In many cases, birth wouldn't be possible without L&D nurses, and this post serves as a much-needed reminder of that fact.
"I am just a nurse. A Labor and Delivery nurse," the post begins. But then it goes on to explain why these often-neglected key players in birth are anything but "just" nurses.
"I am just the nurse who was there during the birth of your child. I am just the nurse who held your hand, looked you in the eye, and made you feel like the strongest woman in the world. I am just the nurse who recognized that you had severe preeclampsia and got an order from your physician for magnesium sulfate to prevent you from seizing."
The post continues, "I am just the nurse who carefully monitored your breathing WITH MY STETHOSCOPE because I know the possible complications. I am just the nurse who vigilantly monitored your baby's heartbeat and recognized that he was in distress. I am also just the nurse who had you on the OR table by the time your doctor was in the parking lot to deliver a healthy baby."
The post cites more examples of how labor and delivery nurses are there every step of the way, through all different kinds of births. Because, as anyone who has ever given birth knows, your baby's arrival doesn't always go as planned. But in any case, you can always use all the support you can get.
I remember relying on my L&D nurses tremendously during my three deliveries. Their eyes told me what I was feeling was normal, and that I'd be okay, no matter how painful it got, or how out of control things seemed. Their words of encouragement made me believe I could do this, even if at times I severely doubted myself. And their joy when the big moment came was so genuine, it was as if my baby was the first they'd ever seen come into the world.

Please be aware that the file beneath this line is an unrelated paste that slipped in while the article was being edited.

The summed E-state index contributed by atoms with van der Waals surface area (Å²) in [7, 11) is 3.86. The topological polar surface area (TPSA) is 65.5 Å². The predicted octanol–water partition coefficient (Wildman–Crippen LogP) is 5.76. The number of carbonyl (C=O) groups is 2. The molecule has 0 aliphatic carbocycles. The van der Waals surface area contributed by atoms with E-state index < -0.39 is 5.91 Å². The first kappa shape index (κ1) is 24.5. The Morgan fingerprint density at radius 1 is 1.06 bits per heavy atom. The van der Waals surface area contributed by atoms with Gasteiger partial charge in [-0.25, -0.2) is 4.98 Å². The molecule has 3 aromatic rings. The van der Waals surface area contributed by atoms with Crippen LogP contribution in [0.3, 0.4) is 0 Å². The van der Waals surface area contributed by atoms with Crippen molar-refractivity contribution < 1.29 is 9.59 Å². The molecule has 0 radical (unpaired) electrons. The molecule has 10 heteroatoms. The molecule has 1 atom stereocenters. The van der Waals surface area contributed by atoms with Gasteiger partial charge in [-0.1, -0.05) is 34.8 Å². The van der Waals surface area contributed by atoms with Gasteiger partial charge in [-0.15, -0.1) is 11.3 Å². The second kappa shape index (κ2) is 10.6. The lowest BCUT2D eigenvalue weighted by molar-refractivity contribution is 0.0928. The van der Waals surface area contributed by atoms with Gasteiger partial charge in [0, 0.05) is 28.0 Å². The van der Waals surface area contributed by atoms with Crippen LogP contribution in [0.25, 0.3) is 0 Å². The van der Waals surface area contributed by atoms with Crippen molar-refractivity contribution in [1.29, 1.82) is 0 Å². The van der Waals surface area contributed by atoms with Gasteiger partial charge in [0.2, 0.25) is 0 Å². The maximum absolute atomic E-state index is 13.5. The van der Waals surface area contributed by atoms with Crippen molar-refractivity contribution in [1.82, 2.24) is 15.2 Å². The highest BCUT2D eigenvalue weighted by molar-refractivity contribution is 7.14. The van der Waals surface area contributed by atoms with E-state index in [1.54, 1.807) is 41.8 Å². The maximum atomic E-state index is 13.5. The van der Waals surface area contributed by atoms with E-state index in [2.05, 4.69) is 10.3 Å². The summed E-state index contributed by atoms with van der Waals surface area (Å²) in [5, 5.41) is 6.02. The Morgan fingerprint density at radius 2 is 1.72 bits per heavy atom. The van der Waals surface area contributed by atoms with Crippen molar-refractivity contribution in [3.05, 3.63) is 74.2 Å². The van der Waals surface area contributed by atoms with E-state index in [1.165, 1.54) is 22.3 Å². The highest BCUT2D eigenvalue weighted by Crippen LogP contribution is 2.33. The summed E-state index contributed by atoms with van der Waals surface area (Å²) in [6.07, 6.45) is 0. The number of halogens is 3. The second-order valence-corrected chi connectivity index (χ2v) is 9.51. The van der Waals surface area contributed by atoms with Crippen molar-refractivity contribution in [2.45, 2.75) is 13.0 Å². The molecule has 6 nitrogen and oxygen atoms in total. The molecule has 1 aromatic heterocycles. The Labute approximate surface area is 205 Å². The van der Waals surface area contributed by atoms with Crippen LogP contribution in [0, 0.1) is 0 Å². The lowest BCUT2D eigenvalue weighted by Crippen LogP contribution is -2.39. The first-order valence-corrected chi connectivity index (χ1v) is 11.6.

Because of my very positive experiences with my nurses, one of my favorite lines from this eye-opening tribute is: "I am just the nurse who maintained your dignity and made you feel comfortable when you were at your most vulnerable."
The post also reveals the personal toll a job as an L&D nurse takes, pointing out that these selfless people take extra time away from their own families to help you safely welcome yours, and they often go without food or drink so they can act as sources of unwavering support for laboring mamas.
Another deeply poignant part of the post addresses a nurse's role when a birth ends in tragedy. "I am just the nurse who held your hand and told you, 'She is beautiful. I am so so sorry for your loss.' My heart ached for you. I wanted to hold my children and never let them go that night... but they were already sleeping because I stayed late to be with you."
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But through it all, the poster says, "I love every minute." The final line is: "I am JUST a Labor and Delivery nurse." But, again, it's clear that these amazing people aren't "just" anything. Here's hoping this post inspires families to recognize nurses more often; I know I sure needed this important reminder of how vital a role they play in birth!
What was your experience with your L&D nurse?
Melissa Willets is a writer/blogger and a mom. Find her on Facebook where she chronicles her life momming under the influence. Of coffee.